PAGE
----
We’ve suspected it all along but now we know: the rich really are different from the rest of us.
People driving expensive cars were more likely than other motorists to cut off drivers and pedestrians at a four-way-stop intersection in the San Francisco Bay Area, UC Berkeley researchers observed. Those findings led to a series of experiments that revealed that people of higher socioeconomic status were also more likely to cheat to win a prize, take candy from children and say they would pocket extra change handed to them in error rather than give it back.
Because rich people have more financial resources, they’re less dependent on social bonds for survival, the Berkeley researchers reported Monday in Proceedings of the National Academy of Sciences. As a result, their self-interest reigns and they have fewer qualms about breaking the rules.
Even more: they’re not rich because they’re different. Their wealth makes them different.
But before those in the so-called 99% start feeling ethically superior, consider this: Piff and his colleagues also discovered that anyone’s ethical standards could be prone to slip if they suddenly won the lottery and joined the top 1%.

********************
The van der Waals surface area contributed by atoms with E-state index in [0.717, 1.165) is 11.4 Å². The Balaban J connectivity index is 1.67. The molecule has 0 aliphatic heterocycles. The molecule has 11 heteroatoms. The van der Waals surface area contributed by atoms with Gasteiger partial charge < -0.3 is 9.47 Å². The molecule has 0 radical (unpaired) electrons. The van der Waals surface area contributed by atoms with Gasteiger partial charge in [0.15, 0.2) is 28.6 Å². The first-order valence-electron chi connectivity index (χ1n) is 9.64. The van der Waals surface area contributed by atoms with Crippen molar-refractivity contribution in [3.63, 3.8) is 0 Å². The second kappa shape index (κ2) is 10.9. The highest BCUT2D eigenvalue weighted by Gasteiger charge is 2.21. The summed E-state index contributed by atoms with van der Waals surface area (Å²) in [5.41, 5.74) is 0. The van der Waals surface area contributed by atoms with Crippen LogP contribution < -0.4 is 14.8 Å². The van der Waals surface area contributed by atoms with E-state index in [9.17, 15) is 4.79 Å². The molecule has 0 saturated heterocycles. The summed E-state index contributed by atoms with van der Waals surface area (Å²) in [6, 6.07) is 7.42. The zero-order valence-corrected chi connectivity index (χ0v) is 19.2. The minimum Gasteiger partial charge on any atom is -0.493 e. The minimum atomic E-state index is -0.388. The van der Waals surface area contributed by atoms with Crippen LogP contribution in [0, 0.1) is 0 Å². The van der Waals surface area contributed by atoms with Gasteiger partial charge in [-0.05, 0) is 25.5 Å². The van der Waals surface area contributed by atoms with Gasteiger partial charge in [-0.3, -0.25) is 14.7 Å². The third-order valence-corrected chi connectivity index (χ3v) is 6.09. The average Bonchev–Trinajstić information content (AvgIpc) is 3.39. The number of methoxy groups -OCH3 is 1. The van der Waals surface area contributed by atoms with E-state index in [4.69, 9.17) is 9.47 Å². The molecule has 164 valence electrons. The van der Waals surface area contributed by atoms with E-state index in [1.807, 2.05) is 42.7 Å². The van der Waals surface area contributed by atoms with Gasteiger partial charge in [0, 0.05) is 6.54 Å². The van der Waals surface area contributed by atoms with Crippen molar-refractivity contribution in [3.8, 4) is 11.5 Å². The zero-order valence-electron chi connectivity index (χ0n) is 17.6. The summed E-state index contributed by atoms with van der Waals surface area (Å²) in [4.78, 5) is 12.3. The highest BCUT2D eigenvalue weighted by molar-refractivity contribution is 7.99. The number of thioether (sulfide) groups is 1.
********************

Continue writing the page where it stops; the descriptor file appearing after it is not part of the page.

“There is a strong notion that when people don’t have much, they’re really looking out for themselves and they might act unethically,” said Scott Wiltermuth, who researches social status at USC’s Marshall School of Business and wasn’t involved in the study. “But actually, it’s the upper-class people that are less likely to see that people around them need help — and therefore act unethically.”
Of course, even more interesting than the findings about how the rich are different from the rest of us are the fact that (a) people set out to investigate the difference and (b) the mainstream media are reporting the results.